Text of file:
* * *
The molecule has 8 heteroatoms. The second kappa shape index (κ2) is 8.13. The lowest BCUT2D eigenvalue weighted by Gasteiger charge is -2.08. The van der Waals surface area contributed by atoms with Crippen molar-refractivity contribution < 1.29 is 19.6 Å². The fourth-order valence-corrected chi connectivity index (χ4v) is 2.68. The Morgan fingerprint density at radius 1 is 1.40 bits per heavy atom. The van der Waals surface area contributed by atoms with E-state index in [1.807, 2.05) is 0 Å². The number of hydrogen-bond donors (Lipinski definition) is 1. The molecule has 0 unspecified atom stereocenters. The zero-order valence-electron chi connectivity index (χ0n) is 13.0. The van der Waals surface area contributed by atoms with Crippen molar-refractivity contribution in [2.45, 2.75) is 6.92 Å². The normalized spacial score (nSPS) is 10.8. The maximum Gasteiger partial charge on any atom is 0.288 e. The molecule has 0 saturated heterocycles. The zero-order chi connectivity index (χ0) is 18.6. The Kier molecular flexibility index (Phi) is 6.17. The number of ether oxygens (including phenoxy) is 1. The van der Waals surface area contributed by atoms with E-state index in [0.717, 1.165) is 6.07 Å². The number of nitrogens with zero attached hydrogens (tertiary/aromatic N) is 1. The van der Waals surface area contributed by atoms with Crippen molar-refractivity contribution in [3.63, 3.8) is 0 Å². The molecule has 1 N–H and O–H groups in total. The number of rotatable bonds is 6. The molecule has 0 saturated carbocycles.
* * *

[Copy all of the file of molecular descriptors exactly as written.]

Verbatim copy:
The molecule has 8 heteroatoms. The second kappa shape index (κ2) is 8.13. The lowest BCUT2D eigenvalue weighted by Gasteiger charge is -2.08. The van der Waals surface area contributed by atoms with Crippen molar-refractivity contribution < 1.29 is 19.6 Å². The fourth-order valence-corrected chi connectivity index (χ4v) is 2.68. The Morgan fingerprint density at radius 1 is 1.40 bits per heavy atom. The van der Waals surface area contributed by atoms with E-state index in [1.807, 2.05) is 0 Å². The number of hydrogen-bond donors (Lipinski definition) is 1. The molecule has 0 unspecified atom stereocenters. The zero-order valence-electron chi connectivity index (χ0n) is 13.0. The van der Waals surface area contributed by atoms with Crippen molar-refractivity contribution in [2.45, 2.75) is 6.92 Å². The normalized spacial score (nSPS) is 10.8. The maximum Gasteiger partial charge on any atom is 0.288 e. The molecule has 0 saturated heterocycles. The zero-order chi connectivity index (χ0) is 18.6. The Kier molecular flexibility index (Phi) is 6.17. The number of ether oxygens (including phenoxy) is 1. The van der Waals surface area contributed by atoms with E-state index in [0.717, 1.165) is 6.07 Å². The number of nitrogens with zero attached hydrogens (tertiary/aromatic N) is 1. The van der Waals surface area contributed by atoms with Crippen molar-refractivity contribution in [3.63, 3.8) is 0 Å². The molecule has 1 N–H and O–H groups in total. The number of rotatable bonds is 6. The molecule has 0 saturated carbocycles.